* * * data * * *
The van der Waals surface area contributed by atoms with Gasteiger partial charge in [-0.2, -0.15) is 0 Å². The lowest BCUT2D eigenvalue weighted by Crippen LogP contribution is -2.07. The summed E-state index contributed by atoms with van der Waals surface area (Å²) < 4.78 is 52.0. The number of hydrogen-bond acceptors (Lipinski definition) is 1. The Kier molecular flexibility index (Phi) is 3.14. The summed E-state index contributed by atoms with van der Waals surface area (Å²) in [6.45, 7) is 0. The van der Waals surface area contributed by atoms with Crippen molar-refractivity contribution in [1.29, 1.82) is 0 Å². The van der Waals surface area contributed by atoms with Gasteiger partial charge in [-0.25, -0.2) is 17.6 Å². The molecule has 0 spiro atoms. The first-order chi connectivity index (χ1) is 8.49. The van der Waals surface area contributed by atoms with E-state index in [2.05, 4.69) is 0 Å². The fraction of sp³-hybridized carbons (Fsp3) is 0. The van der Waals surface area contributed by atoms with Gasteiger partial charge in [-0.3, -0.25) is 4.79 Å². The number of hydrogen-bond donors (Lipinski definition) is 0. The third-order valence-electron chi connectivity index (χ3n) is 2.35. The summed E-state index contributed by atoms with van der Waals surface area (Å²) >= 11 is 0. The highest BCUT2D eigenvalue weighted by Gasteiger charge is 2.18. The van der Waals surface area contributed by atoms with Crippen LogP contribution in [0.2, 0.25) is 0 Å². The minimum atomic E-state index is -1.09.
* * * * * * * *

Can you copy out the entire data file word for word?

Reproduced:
The van der Waals surface area contributed by atoms with Gasteiger partial charge in [-0.2, -0.15) is 0 Å². The lowest BCUT2D eigenvalue weighted by Crippen LogP contribution is -2.07. The summed E-state index contributed by atoms with van der Waals surface area (Å²) < 4.78 is 52.0. The number of hydrogen-bond acceptors (Lipinski definition) is 1. The Kier molecular flexibility index (Phi) is 3.14. The summed E-state index contributed by atoms with van der Waals surface area (Å²) in [6.45, 7) is 0. The van der Waals surface area contributed by atoms with Crippen molar-refractivity contribution in [1.29, 1.82) is 0 Å². The van der Waals surface area contributed by atoms with Gasteiger partial charge in [-0.25, -0.2) is 17.6 Å². The molecule has 0 spiro atoms. The first-order chi connectivity index (χ1) is 8.49. The van der Waals surface area contributed by atoms with E-state index in [2.05, 4.69) is 0 Å². The fraction of sp³-hybridized carbons (Fsp3) is 0. The van der Waals surface area contributed by atoms with Gasteiger partial charge in [-0.3, -0.25) is 4.79 Å². The number of hydrogen-bond donors (Lipinski definition) is 0. The third-order valence-electron chi connectivity index (χ3n) is 2.35. The summed E-state index contributed by atoms with van der Waals surface area (Å²) >= 11 is 0. The highest BCUT2D eigenvalue weighted by Gasteiger charge is 2.18. The van der Waals surface area contributed by atoms with Crippen LogP contribution in [0.2, 0.25) is 0 Å². The minimum atomic E-state index is -1.09.